Microsoft (news, site) has had a successful run with its Windows Mobile platform, particularly in the corporate setting, but then the iPhone and Android rose in popularity and Microsoft found the need to refresh its mobile strategy. Microsoft is banking on the new Windows Phone 7 platform to revitalize its hold on the mobile market, and the much-anticipated second-generation -- codenamed "Mango" -- is about to get its first handset, care of Fujitsu (news, site).

Microsoft announced earlier that Mango smartphones will start rolling out by Fall this year. However, that's not stopping Fujitsu from releasing its IS12T model smartphone earlier than the planned launch. Sources say that Fujitsu will roll out its latest Windows Phone handset by "late August," via Japanese carrier KDDI. No specific features have been announced, although the IS12T is sure to be waterproof, and will have a 3.7-inch touchscreen. Further, the demonstration units shown at the Microsoft Worldwide Partner Conference came in hot pink.

Fujitsu's IS12T will be the first Windows Phone 7 handset released with "Mango."

What Can Mango Do?

Aside from getting yourself a hot pink phone that can withstand splashes and spills, Mango gets users a handful of notable improvements in the smartphone's user interface and integration with social networks and cloud services.

  • Unified messaging -- Mango will enable users to focus on communication rather than the protocol or application for connecting with correspondents. You can easily chat with someone via SMS, Facebook chat, or instant messaging all in one conversation view.
  • Visual voicemail -- While this is not exactly anything new in terms of mobile interfaces, Mango adds visual management of voice mail to Windows Phone 7. No more dialing in and listening to voice prompts.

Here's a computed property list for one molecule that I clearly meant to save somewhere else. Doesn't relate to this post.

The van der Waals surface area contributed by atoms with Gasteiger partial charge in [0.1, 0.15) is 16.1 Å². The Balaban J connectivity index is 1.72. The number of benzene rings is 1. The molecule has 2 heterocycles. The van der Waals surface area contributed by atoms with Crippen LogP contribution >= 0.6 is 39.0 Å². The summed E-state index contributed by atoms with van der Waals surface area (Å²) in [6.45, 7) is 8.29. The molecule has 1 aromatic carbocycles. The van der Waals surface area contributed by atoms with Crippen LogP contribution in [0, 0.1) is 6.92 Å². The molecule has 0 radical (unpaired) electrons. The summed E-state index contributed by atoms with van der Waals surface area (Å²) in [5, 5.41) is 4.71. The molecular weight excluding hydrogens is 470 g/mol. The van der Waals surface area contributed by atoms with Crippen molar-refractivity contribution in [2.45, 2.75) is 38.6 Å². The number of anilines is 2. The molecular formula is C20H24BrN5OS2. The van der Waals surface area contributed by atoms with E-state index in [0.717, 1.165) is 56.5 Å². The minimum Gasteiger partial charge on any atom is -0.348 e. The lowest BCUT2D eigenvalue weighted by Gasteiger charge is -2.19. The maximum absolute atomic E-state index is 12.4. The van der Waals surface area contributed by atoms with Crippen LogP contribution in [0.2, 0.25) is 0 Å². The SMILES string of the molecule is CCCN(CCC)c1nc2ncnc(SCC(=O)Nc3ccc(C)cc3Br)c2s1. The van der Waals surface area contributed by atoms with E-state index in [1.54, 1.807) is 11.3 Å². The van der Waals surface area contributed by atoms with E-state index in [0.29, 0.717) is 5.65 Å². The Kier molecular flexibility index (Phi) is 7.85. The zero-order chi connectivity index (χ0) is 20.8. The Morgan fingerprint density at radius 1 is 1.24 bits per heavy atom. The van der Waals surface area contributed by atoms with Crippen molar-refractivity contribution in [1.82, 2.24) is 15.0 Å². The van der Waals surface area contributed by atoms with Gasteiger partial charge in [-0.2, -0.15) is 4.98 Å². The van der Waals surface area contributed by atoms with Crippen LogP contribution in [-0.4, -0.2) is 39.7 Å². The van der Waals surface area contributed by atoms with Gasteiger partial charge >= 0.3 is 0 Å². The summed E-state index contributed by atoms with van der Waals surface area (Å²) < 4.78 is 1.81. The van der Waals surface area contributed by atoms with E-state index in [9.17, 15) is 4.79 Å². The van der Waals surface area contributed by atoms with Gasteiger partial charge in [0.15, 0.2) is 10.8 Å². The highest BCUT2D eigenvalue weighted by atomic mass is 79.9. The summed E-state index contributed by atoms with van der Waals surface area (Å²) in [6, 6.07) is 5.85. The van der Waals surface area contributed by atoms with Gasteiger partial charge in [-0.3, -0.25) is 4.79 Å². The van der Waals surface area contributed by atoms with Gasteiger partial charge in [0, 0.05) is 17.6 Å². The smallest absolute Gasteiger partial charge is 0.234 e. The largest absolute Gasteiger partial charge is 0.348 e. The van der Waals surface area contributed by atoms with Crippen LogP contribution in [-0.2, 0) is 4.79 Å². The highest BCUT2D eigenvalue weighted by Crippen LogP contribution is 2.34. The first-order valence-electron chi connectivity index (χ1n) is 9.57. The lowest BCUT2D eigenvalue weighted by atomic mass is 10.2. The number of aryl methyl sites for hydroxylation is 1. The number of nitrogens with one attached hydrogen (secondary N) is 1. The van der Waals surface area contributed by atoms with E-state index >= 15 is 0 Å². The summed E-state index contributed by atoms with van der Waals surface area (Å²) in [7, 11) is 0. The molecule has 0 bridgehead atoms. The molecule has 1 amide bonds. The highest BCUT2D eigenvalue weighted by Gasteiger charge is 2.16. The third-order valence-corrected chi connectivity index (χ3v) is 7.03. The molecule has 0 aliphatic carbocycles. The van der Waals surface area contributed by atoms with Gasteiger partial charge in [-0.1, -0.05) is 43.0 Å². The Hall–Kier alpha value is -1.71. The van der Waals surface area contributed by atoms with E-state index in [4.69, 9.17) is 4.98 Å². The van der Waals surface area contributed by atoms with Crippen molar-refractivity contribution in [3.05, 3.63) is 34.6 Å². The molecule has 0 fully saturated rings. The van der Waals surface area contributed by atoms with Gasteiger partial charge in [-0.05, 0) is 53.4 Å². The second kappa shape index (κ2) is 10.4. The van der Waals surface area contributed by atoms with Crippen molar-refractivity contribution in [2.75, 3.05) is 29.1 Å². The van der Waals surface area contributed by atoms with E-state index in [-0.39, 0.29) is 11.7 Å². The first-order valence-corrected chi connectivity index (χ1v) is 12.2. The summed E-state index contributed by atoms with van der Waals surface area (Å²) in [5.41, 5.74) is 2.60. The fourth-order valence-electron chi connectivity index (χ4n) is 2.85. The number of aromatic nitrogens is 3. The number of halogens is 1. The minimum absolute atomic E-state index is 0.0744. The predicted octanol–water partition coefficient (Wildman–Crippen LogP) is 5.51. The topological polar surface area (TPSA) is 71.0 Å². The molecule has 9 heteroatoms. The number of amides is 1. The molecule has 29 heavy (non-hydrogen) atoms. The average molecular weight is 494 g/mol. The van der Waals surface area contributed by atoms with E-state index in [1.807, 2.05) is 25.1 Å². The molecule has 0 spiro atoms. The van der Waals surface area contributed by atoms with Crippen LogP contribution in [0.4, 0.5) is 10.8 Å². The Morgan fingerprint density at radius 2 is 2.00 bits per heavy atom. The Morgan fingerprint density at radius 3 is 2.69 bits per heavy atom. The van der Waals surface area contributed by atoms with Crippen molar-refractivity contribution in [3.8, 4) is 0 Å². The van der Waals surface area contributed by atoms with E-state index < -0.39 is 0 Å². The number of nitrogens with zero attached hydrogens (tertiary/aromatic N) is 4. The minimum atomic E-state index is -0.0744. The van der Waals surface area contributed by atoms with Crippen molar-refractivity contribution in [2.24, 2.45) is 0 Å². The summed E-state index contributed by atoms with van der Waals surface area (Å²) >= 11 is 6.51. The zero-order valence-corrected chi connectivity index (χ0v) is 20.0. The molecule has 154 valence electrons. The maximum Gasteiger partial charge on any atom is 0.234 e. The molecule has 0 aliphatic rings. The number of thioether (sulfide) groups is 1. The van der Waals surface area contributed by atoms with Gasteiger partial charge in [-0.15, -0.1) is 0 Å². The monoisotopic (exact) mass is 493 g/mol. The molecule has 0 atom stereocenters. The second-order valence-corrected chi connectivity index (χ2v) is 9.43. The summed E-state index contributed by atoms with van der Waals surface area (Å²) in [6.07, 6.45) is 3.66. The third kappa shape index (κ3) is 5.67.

• HTML5 support -- Mango will bring in support for rich websites with videos, audio and other multimedia via HTML5. Does this mean Flash support won't be there?
  • User Interface -- Mango also comes with various usability improvements, such as an enhanced task switcher, easier navigation options and a supposedly more intuitive way to flip through your applications.

Windows Phone 7.5 also includes about 500 other fixes and new features, such as multiple email accounts, Bing Indoor Maps, handsfree messaging and improved information display via Tiles. And with KDDI having a strategic partnership with Skype and Facebook, users can expect tight integration with these services.

Coming Soon to Carriers Near You?

Now before smartphone fans get excited, let's remember that folks from Japan would get first dibs at this Fujitsu offering. KDDI will reportedy offer the Fujitsu IS12T for JPY 30,000 to 40,000 or US$ 380 to 506. While that's a bit of a sum for a smartphone, you get the prestige of owning one of the first Mango handsets around. But will Windows Phone 7 Mango live up to expectations?